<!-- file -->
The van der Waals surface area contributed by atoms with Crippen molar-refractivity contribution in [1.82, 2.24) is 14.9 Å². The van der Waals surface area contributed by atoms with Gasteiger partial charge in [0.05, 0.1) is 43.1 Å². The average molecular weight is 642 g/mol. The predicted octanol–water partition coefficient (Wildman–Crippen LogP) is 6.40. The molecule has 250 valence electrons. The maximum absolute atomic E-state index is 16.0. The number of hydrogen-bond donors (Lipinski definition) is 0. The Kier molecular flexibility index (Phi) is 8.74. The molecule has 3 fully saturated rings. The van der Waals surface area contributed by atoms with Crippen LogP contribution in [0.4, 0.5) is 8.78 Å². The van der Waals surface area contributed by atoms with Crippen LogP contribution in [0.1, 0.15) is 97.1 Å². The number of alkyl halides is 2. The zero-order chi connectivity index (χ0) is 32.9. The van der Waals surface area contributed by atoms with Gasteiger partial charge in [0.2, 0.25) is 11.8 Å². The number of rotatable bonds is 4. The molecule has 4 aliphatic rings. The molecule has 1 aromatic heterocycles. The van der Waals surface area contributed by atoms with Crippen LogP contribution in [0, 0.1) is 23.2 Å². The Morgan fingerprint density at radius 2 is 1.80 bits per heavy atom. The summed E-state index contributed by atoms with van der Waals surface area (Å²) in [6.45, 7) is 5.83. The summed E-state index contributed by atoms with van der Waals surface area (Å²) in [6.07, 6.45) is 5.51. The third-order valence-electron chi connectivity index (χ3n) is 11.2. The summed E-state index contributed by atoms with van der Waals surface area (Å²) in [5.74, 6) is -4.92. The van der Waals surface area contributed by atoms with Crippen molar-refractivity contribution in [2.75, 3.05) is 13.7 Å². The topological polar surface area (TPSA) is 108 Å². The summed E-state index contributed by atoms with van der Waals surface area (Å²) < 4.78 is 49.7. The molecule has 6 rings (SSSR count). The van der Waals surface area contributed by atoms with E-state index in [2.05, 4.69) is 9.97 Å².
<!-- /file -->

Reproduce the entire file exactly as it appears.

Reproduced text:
The van der Waals surface area contributed by atoms with Crippen molar-refractivity contribution in [1.82, 2.24) is 14.9 Å². The van der Waals surface area contributed by atoms with Gasteiger partial charge in [0.05, 0.1) is 43.1 Å². The average molecular weight is 642 g/mol. The predicted octanol–water partition coefficient (Wildman–Crippen LogP) is 6.40. The molecule has 250 valence electrons. The maximum absolute atomic E-state index is 16.0. The number of hydrogen-bond donors (Lipinski definition) is 0. The Kier molecular flexibility index (Phi) is 8.74. The molecule has 3 fully saturated rings. The van der Waals surface area contributed by atoms with Crippen LogP contribution in [0.4, 0.5) is 8.78 Å². The van der Waals surface area contributed by atoms with Crippen LogP contribution in [0.1, 0.15) is 97.1 Å². The number of alkyl halides is 2. The zero-order chi connectivity index (χ0) is 32.9. The van der Waals surface area contributed by atoms with Gasteiger partial charge in [0.2, 0.25) is 11.8 Å². The number of rotatable bonds is 4. The molecule has 4 aliphatic rings. The molecule has 1 aromatic heterocycles. The van der Waals surface area contributed by atoms with Crippen LogP contribution in [0, 0.1) is 23.2 Å². The Morgan fingerprint density at radius 2 is 1.80 bits per heavy atom. The summed E-state index contributed by atoms with van der Waals surface area (Å²) in [6.45, 7) is 5.83. The summed E-state index contributed by atoms with van der Waals surface area (Å²) in [6.07, 6.45) is 5.51. The third-order valence-electron chi connectivity index (χ3n) is 11.2. The summed E-state index contributed by atoms with van der Waals surface area (Å²) in [5.74, 6) is -4.92. The van der Waals surface area contributed by atoms with Crippen molar-refractivity contribution in [2.75, 3.05) is 13.7 Å². The topological polar surface area (TPSA) is 108 Å². The summed E-state index contributed by atoms with van der Waals surface area (Å²) < 4.78 is 49.7. The molecule has 6 rings (SSSR count). The van der Waals surface area contributed by atoms with E-state index in [2.05, 4.69) is 9.97 Å².